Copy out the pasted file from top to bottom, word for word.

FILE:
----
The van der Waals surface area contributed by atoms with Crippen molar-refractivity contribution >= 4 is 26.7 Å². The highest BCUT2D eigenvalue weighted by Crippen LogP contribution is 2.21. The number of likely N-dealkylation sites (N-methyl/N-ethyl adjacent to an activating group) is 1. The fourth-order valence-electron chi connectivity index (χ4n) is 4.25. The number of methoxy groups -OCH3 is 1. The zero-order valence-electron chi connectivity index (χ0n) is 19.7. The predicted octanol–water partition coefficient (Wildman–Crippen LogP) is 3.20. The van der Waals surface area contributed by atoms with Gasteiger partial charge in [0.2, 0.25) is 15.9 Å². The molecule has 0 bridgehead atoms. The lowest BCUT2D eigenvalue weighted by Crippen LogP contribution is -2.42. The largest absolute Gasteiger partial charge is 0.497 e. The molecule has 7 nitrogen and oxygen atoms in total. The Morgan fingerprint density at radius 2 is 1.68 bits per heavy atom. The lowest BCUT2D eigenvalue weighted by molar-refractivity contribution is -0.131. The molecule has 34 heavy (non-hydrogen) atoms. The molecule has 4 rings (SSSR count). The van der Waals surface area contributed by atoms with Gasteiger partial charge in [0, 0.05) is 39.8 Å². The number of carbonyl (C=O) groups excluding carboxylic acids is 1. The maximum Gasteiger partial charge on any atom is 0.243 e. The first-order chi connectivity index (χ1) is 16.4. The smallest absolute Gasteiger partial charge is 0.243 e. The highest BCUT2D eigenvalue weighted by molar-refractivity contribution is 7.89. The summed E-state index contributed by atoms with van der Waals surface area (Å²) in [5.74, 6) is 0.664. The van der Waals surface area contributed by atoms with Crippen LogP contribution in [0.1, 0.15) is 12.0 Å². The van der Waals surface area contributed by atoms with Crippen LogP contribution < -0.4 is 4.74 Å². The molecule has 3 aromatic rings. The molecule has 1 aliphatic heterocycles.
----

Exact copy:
The van der Waals surface area contributed by atoms with Crippen molar-refractivity contribution >= 4 is 26.7 Å². The highest BCUT2D eigenvalue weighted by Crippen LogP contribution is 2.21. The number of likely N-dealkylation sites (N-methyl/N-ethyl adjacent to an activating group) is 1. The fourth-order valence-electron chi connectivity index (χ4n) is 4.25. The number of methoxy groups -OCH3 is 1. The zero-order valence-electron chi connectivity index (χ0n) is 19.7. The predicted octanol–water partition coefficient (Wildman–Crippen LogP) is 3.20. The van der Waals surface area contributed by atoms with Gasteiger partial charge in [0.2, 0.25) is 15.9 Å². The molecule has 0 bridgehead atoms. The lowest BCUT2D eigenvalue weighted by Crippen LogP contribution is -2.42. The largest absolute Gasteiger partial charge is 0.497 e. The molecule has 7 nitrogen and oxygen atoms in total. The Morgan fingerprint density at radius 2 is 1.68 bits per heavy atom. The lowest BCUT2D eigenvalue weighted by molar-refractivity contribution is -0.131. The molecule has 34 heavy (non-hydrogen) atoms. The molecule has 4 rings (SSSR count). The van der Waals surface area contributed by atoms with Gasteiger partial charge in [0, 0.05) is 39.8 Å². The number of carbonyl (C=O) groups excluding carboxylic acids is 1. The maximum Gasteiger partial charge on any atom is 0.243 e. The first-order chi connectivity index (χ1) is 16.4. The smallest absolute Gasteiger partial charge is 0.243 e. The highest BCUT2D eigenvalue weighted by molar-refractivity contribution is 7.89. The summed E-state index contributed by atoms with van der Waals surface area (Å²) in [5.74, 6) is 0.664. The van der Waals surface area contributed by atoms with Crippen LogP contribution in [0.1, 0.15) is 12.0 Å². The van der Waals surface area contributed by atoms with Crippen LogP contribution < -0.4 is 4.74 Å². The molecule has 3 aromatic rings. The molecule has 1 aliphatic heterocycles.